Department of Records - City of Philadelphia
RECORDS : Document Recording

Online Applications

View old and new deeds - PHILADOX  (fact sheet)

The Records Department's document recording "Recorders Index" information is now available on-line. Users can search and obtain copies of land records such as deeds and mortgages and pay with a VISA or Master Card.


The LandStat application supports analysis and display of aggregated data for land records information based on official documents tracked by the Department of Records through its PhilaDOX system. It includes data on:

  • Mortgages
  • Deeds
  • Sheriff's Deeds (an indicator of foreclosures)
  • Real Estate Transfer Tax (RTT)
  • Condominium Declarations
  • Property types (residential, commercial, mixed use, etc.)

Property Parcel/Map Lines - PARCEL EXPLORER  (fact sheet)

The Department of Records Parcel Explorer web application is now available to provide property data to the Real Estate Community. The application enables users to enter an address or registry map number and view vital parcel records information including scanned versions of the paper-based registry maps. Other features include the ability to measure parcels and lines; add annotation to the maps; display a printable copy, as well as condominium information and parcel history.


The Philadelphia Police Department and Department of Records proudly sponsor this site. Copies of police reports and photos (where available) can be purchased for incidents that occurred within the Philadelphia city limits.


Online search for campaign finance reports.

Archival Photographs - PHILYHISTORY.ORG (fact sheet)

The city's archive contains over 30,000 photo records. All archive photos may be searched by keyword and date. Archive photos which have been assigned a Geo Location are searchable by proximity to an Address, Intersection, Placename, or Neighborhood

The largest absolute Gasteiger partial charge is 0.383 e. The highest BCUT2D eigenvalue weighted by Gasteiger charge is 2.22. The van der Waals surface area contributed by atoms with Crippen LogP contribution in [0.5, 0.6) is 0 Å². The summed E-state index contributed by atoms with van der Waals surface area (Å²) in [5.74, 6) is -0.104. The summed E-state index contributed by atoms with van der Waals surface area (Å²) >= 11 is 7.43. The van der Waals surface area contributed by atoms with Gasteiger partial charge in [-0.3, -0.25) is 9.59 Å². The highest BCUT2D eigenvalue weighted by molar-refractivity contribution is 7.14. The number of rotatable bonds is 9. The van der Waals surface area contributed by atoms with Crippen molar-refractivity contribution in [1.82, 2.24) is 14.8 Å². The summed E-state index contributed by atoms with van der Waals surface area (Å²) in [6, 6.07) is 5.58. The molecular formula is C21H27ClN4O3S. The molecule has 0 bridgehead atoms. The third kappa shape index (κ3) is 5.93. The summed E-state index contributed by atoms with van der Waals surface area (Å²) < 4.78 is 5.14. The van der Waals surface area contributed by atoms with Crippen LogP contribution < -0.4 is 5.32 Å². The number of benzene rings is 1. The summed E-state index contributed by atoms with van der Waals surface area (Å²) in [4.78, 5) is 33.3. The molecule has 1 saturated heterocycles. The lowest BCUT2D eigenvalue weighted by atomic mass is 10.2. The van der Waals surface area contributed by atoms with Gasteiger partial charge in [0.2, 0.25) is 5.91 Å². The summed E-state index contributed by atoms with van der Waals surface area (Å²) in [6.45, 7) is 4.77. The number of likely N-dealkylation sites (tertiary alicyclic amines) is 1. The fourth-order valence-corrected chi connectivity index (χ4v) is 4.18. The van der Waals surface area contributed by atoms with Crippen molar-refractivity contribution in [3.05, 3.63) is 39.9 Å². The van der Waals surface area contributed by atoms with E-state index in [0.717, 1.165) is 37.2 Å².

Digital images of Philadelphia deed documents dating from 1974 back to 1683 and selected groups of vital records, including births, deaths, marriage and naturalization records, dating from 1794 through 1915.




This index was compiled from the original road records, docket books, jury decisions, and surveys held by the Philadelphia City Archives. From these sources the Philadelphia Department of Streets developed and maintains its comprehensive survey of official road records for the City. Changes to the names of certain streets, alleys, and courts were first effected by an ordinance dated September 1, 1858. A provision of this ordinance was an alphabetical index of former names, together with the location of the street and the new name given to it. By an ordinance of February 23, 1897 names of intermediate streets were indexed by old name, location and new name. Both indexes are held by the Philadelphia City Archives under Record Group




This index is a work in progress drawing from the vast photographic collection of the Philadelphia City Archives. The collection includes photographs taken or gathered by Official Photographers of the Department of Public Works, 1894-1951; Department of City Transit, 1914-1951; Departments of Streets, Water, and Public Property, 1952-1963; and Department of Records, 1964 ? present. Added to these are numbers of photographic copies of older prints of City maps, views, etc.. While the original negative number series and order established by each photographer has been preserved for the negatives, prints have been catalogued and filed according to location and subject to facilitate reference. The collection consists of a negative and print of each image and is held by the Philadelphia City Archives under Record Group 78.1.

POCKETCULTURE (fact sheet)

With the launch of PocketCulture Philadelphia residents and visitors can now accesds an enormous range of the most important historical and cultural assets with a simple cell phone or wireless Internet-equipped Pocket PC.  Standing at 13th and Locust, one might search for 1300 Locust on the PocketCulture website and be returned with a map of the area showing, among 10 historic and cultural assets in close proximity, a photograph of the New Centure Guild historic marker and a photograph of the Progress for Women mural created by the Philadelphia Mural Arts Program.  PocketCulture Philadelphia is the first extension of the Photo Archive website project.